methicillin resistance has been replaced by oxacillin and/or cefoxitin. Cefoxitin gives clearer endpoints because it is a better
The aim of this study was to compare the carriage rate of MRSA
inducer of the mecA
gene (2). The genetic basis of methicillin
in 100 health workers at North Shore Hospital with the carriage
resistance in MRSA is the acquisition of mecA
gene, that renders
rate of MRSA in a general population of 100 staff members and
MRSA resistant to all β-lactam antibiotics (2,3).
students of the Auckland University of Technology.
The methicillin resistance gene (mec
A) encodes a methicillin-resistant
penicillin-binding protein (PBP2a) that is not present in susceptible
Nasal swabs from 200 participants were collected, and inserted
strains and is believed to have been acquired from a distantly related
directly into 7% salt broth for 24 hr incubation at 37°C (12). After
A is carried on a mobile genetic element, the staphylococcal
24 hr the broths were sub-cultured onto mannitol salt agar (MSA,
cassette chromosome mec
), of which four forms have been
Fort Richards, USA)) and examined after a further 24 hr and 48 hr
described that differ in size and genetic composition.
for yellow colonies. Any yellow colonies on MSA plates had a DNA
test and purity plate on Columbia human blood (Fort Richards,
Table 2. Characteristics of the MRSA positive nurses
USA). DNA positive isolates had a coagulase test performed. All
presumptive S. aureus
isolates (coagulase positive, DNA positive
yellow colonies) were subjected to testing with MRSA screen
slide latex agglutination kit (Pro-Lab Diagnostic) and sensitivities
by disc diffusion on Mueller-Hinton agar. The antibiotics tested were penicillin, cefoxitin, erythromycin, tetracycline, clindamycin,
ciprofloxacin, gentamycin, fucidic acid, rifampicin, mupirocin and
vancomycin. Zone size for determining sensitivity or resistance is
shown in Table 1. Isolates of S. aureus
showing resistance to penicillin
and cefoxitin were considered positive for MRSA in this study.
Previous history for MRSA was determined where available. If a new isolate demonstrated resistance to more than penicillin and cefoxitin, a
slope was sent to ESR for phage typing to assist in strain identification.
PCR typing was not performed. Infection control nurses were notified
Positive participants were treated and followed up by infection control and occupational health nurses. The Waitemata DHB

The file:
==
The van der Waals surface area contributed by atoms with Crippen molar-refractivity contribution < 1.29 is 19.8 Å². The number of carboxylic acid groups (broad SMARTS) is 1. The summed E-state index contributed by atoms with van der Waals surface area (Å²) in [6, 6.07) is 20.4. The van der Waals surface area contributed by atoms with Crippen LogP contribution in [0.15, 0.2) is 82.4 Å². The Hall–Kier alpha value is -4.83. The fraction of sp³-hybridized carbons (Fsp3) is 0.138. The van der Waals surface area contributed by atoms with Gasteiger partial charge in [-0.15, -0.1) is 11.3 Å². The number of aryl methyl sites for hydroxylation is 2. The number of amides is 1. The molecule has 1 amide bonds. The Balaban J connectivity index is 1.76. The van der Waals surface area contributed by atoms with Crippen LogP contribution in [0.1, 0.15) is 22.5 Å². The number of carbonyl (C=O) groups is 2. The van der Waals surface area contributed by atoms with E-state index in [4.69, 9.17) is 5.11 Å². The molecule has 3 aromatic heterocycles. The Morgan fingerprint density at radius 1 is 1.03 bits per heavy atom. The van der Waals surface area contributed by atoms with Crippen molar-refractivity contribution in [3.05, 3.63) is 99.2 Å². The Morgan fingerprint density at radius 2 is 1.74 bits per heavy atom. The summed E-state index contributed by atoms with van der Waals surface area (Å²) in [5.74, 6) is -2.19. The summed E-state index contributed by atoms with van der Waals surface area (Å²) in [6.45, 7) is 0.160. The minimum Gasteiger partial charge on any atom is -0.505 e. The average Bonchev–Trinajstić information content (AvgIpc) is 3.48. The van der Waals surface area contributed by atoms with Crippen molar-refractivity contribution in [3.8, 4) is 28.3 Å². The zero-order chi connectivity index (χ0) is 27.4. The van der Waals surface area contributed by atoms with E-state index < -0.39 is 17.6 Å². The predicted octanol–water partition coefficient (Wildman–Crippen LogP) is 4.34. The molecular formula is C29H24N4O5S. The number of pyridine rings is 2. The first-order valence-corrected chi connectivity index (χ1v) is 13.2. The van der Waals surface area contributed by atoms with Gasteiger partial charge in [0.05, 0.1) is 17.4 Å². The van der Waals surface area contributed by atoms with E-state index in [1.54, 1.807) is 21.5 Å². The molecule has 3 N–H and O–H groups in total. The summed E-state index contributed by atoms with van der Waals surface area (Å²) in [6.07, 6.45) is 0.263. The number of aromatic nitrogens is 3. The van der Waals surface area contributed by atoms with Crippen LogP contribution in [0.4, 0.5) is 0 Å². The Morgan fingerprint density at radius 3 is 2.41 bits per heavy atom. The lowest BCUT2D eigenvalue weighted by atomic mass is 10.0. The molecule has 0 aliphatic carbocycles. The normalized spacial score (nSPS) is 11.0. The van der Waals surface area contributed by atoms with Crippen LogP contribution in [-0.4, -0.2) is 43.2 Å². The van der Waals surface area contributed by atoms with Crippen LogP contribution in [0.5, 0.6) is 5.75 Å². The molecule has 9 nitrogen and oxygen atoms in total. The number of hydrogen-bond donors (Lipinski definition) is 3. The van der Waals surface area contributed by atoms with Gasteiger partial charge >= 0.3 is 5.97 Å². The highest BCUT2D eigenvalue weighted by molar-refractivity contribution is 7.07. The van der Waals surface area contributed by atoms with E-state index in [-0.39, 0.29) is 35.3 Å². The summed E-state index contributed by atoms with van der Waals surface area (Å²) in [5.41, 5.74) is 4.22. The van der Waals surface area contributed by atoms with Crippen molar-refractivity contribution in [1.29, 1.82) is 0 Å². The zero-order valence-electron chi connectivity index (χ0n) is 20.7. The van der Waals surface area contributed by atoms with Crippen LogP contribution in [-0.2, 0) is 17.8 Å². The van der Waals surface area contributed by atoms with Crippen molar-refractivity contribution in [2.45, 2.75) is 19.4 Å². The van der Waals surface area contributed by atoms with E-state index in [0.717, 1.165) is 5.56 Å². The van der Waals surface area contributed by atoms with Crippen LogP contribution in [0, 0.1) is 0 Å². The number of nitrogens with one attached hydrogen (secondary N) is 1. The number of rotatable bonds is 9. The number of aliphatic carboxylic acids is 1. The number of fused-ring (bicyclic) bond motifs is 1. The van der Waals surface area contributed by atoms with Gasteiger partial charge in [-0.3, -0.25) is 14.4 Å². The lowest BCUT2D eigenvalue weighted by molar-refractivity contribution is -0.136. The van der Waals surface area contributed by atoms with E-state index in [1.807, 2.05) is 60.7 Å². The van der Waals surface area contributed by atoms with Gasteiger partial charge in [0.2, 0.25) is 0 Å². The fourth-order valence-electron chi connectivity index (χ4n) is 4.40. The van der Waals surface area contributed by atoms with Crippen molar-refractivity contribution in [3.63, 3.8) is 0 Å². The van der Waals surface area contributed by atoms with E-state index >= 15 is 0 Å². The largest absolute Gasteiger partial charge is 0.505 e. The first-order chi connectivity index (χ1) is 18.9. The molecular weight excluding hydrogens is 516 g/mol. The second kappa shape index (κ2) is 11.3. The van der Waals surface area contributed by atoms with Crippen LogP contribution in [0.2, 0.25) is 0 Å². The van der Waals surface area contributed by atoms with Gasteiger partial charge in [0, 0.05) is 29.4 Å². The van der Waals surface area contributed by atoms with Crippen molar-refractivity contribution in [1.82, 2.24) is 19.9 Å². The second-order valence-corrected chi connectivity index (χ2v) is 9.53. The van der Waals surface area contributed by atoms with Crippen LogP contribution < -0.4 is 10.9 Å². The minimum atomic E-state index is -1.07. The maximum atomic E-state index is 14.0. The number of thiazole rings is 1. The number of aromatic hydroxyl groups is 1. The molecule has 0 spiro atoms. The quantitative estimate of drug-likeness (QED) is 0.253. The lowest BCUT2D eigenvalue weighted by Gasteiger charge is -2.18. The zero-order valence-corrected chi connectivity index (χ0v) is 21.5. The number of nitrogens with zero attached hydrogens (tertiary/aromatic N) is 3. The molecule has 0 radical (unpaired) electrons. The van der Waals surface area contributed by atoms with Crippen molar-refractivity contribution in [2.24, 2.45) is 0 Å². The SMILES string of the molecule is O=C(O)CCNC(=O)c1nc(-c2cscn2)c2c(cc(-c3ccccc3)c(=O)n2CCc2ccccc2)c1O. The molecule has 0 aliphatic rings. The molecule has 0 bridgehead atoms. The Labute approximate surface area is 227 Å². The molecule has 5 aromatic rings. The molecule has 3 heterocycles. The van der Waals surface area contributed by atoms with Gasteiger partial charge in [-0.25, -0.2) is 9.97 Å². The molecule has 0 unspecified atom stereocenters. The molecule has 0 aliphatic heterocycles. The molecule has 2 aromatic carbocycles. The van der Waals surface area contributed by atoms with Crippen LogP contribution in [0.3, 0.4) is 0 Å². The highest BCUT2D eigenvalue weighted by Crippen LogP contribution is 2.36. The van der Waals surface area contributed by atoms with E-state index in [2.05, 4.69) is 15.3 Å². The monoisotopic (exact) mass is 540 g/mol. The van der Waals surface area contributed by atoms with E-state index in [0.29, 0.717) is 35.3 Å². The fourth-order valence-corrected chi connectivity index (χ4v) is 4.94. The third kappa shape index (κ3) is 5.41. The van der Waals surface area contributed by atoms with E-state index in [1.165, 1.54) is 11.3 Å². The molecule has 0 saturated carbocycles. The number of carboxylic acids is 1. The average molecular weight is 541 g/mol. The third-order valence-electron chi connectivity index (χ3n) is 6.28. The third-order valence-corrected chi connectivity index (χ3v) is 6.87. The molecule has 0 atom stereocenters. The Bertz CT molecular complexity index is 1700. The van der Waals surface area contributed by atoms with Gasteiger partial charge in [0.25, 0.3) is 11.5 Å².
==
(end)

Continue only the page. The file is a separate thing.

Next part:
protocol for MRSA positive staff is as follows:
This study, although small in size, found that 4% of health workers
Nasal: apply bactroban/fucidic acid to nostrils twice a day
in the Waitemata DHB hospital carried MRSA, compared to none
of the healthy volunteers in the wider Auckland community. Our
Body wash: chlorhexidine 4% washes (shower) daily x 5
figure of 4% is higher than the national reported incidence of
0.17% amongst hospital patients and staff (10), but compares
Hair wash: chlorhexidine 4% hair washes x per week 3
with studies conducted on patient cohorts in the United Kingdom,
sets of swabs to be taken 48 hr apart.
where MRSA incidence ranged between 1.6% and 5.3% (15).
Follow up: swabs taken monthly for 6 months, then 6
However, our study is novel, because we compared carriage rate of
MRSA in New Zealand health workers with the general community. We could not find any published studies with which to directly
Due to the small number of positive tests, statistical analysis was
not carried out. The study was approved by the Northern Regional Ethics Committee.
Detecting or identifying a MRSA can be done in several ways. Detecting the presence of mec
A gene using PCR is the gold
Table 1. Interpretation of antibiotic sensitivities
standard for identification and confirmation of MRSA isolates (13). Detection of the altered protein PBP2a using commercially available MRSA screen slide latex agglutination kits is a highly specific and
sensitive method. In this test, latex particles sensitized with a
monoclonal antibody against cell wall PBP2a specifically react with
methicillin-resistant staphylococci to cause agglutination. In this
study, the latex agglutination, together with antibiotic sensitivity
by disc diffusion was used. Several studies (5,11,14) have shown
that cefoxitin is superior to oxacillin in the detection of MRSA, and cefoxitin was used in our study.
It is interesting to note that the first MRSA positive health worker
was sensitive to ciprofloxacin as EMRSA-15 strains are often resistant
to ciprofloxacin (11). The concern is that these health workers
could transmit MRSA to vulnerable patients. Patients are at higher